Nature Hide and Seek Game

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I love activities that combine a nature walk with a later project or game, and this one does precisely that. We set off to find brown and green items from nature that would camouflage two empty toilet paper tubes.

Okay, maybe walking around our apartment complex doesn’t quite count as a nature walk… But there’s always green things to find!

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We returned with a bucket full of treasures, and I laid them out on the table so Travis could take stock.

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He loved using glue and deciding which leaves should go where.

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We left our little camo tubes to dry overnight, then headed off on a walk the next afternoon.

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Travis was the hider first… Perhaps he didn’t find the most secretive hiding place, but it was adorable to watch him try.

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Mommy hid the treasures next, and Travis set off to find them.

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Overall this was simple, fun, and a neat way to throw in a little lesson about how animals and insects use camouflage to hide in the wild, too.


Little Artist Crate


Travis has not been very into fine arts crafts lately, so I worried our latest kit from Koala Crate might not hold his interest… To my great surprise, he was the one insisting we do each project, and mama was happy to comply! As far as Koala goes, this was a great crate to get kids simply, well, making art; in other words, heavy emphasis on the A in STEAM.

A quick note: You’ll need the provided paint markers for all three projects, so make sure you use them sparingly in each.

The first project is a nod to Piet Mondrian: a Color Block Painting using a provided canvas, paint, and washi tape. That name won’t mean much to your kids, but you can show them some of his canvases online! For Travis, the biggest thrill by far was the washi tape, which he impishly loves unwinding.

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We managed to get a few strips down onto the provided small canvas – don’t worry if you don’t wind up with exact rectangles or squares.

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The provided paint markers are good fun to squeeze onto the provided paper plate for a little artist’s palette. Needless to say, Travis didn’t exactly color block his paints into each of the washi tape squares…

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…but he loved mixing his colors all over.

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Once the paint is dry comes the big reveal, peeling back the layers of tape. Neat!

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The kit comes with a piece of cord and a sticky tab so you can mount your child’s masterpiece on the wall, a nice little touch that is sure to make them proud.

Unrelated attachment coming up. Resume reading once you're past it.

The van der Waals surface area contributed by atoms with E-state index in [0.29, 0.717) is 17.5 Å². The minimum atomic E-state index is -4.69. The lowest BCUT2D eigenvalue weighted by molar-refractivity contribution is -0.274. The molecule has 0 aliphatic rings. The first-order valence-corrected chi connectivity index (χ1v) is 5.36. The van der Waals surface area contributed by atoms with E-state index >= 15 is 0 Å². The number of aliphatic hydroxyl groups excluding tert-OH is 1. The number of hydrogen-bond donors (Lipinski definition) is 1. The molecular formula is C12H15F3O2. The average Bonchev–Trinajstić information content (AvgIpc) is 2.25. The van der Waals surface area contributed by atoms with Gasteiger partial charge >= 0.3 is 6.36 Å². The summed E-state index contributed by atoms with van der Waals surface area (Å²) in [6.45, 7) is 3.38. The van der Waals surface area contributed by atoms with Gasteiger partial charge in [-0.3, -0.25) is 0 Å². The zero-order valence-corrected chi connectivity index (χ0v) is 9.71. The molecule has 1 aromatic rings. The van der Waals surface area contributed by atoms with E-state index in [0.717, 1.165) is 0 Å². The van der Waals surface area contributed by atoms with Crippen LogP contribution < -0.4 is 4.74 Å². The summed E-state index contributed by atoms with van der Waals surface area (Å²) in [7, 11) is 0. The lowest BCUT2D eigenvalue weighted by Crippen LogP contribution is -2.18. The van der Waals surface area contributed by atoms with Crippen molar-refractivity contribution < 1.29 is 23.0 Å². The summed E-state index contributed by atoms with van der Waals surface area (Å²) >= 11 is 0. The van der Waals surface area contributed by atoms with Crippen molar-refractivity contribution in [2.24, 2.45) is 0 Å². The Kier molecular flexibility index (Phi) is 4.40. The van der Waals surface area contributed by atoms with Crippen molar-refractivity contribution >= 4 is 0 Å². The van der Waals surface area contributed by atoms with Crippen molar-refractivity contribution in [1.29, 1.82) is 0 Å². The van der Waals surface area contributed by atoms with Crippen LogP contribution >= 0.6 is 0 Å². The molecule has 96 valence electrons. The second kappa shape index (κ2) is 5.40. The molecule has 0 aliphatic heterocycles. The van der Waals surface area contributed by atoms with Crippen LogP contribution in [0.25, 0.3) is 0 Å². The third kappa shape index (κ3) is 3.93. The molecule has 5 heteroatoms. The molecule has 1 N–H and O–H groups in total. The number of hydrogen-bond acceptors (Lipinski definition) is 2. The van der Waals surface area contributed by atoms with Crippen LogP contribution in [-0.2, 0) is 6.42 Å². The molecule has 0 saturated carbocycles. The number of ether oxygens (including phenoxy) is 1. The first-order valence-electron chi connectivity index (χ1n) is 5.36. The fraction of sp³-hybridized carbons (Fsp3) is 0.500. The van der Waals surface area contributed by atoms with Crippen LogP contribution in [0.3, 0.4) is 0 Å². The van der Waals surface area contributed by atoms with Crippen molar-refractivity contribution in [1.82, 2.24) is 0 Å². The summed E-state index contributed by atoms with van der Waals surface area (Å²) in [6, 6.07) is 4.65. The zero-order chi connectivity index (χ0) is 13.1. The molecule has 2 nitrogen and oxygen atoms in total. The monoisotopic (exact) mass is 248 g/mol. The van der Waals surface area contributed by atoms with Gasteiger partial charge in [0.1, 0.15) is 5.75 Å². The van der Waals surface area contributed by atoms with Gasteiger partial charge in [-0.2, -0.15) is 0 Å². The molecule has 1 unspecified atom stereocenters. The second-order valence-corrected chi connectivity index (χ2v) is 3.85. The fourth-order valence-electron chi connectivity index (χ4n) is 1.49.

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The next project, the Art Smock, looked so exciting to Travis that he had to try it on right away.

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And then wanted to paint it at 7 o’clock at night, right before bath. I nearly said no, until remembering how much trouble I’ve had getting him to paint recently… If he was into it, then so was I! It was an important reminder to seize the right moment for your child’s creativity.

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He loved not only using the paint markers on the provided paper for his name, but also directly on the smock. Smears by Travis, slightly-smeared name by mama:

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Next up was the Abstract Sculpture, which started with the thrill of ball painting. Travis was delighted we did this on the bed – how taboo! Place the sheet of provided shapes in the Koala Crate (or other shoebox with lid); add the provided wooden beads, then squirt in the paints. We were nearly out of our paint markers (see my cautionary note above), but luckily I had some puffy paints on hand to supplement.

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Close the box. Now ready, set, shake! Pardon the mid-shake expression.

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Now we were looking at a cool Jackson Pollock result!

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Once the paint is dry, pop out the shapes. Now you can build a 3-D sculpture using the provided base full of holes; pipe cleaners; and painted beads and paper pieces.

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Travis preferred to bead me a full bracelet.

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No complaints from me!

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I showed him ideas for how to make the rest of the sculpture, but he wasn’t very interested. Finally, use the provided sticky foam to attach onto a cardboard base; this will keep your pipe cleaner pieces in place.

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You’ll end up with something very haphazard, like so:

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The kit didn’t end there! As befitting a crate that was all about art, there were suggestions for projects galore in the provided booklet.

First, we put on an art show. Travis and I talked about different kinds of pictures – portraits, landscapes, still lifes – as he scribbled with crayons and mama made some, er, inexpert drawings.

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He was very proud to see the art mounted on the wall and displayed for a “show.”

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The booklet also suggested several ways to explore painting, using everything but… a paintbrush!